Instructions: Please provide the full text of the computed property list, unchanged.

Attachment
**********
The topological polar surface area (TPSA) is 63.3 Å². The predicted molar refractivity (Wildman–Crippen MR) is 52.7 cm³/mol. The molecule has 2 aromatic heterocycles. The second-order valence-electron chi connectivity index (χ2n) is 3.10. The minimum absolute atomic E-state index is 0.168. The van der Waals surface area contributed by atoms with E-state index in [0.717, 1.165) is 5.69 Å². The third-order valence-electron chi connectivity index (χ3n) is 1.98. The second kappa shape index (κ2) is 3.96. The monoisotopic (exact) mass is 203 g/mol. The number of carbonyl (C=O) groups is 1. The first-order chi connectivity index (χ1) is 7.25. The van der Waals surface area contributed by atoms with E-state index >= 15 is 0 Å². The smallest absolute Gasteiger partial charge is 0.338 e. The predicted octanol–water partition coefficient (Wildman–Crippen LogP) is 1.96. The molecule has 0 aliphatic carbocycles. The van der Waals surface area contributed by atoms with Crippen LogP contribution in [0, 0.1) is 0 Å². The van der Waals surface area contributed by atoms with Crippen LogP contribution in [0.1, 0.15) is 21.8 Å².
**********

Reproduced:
The topological polar surface area (TPSA) is 63.3 Å². The predicted molar refractivity (Wildman–Crippen MR) is 52.7 cm³/mol. The molecule has 2 aromatic heterocycles. The second-order valence-electron chi connectivity index (χ2n) is 3.10. The minimum absolute atomic E-state index is 0.168. The van der Waals surface area contributed by atoms with E-state index in [0.717, 1.165) is 5.69 Å². The third-order valence-electron chi connectivity index (χ3n) is 1.98. The second kappa shape index (κ2) is 3.96. The monoisotopic (exact) mass is 203 g/mol. The number of carbonyl (C=O) groups is 1. The first-order chi connectivity index (χ1) is 7.25. The van der Waals surface area contributed by atoms with E-state index >= 15 is 0 Å². The smallest absolute Gasteiger partial charge is 0.338 e. The predicted octanol–water partition coefficient (Wildman–Crippen LogP) is 1.96. The molecule has 0 aliphatic carbocycles. The van der Waals surface area contributed by atoms with Crippen LogP contribution in [0, 0.1) is 0 Å². The van der Waals surface area contributed by atoms with Crippen LogP contribution in [0.1, 0.15) is 21.8 Å².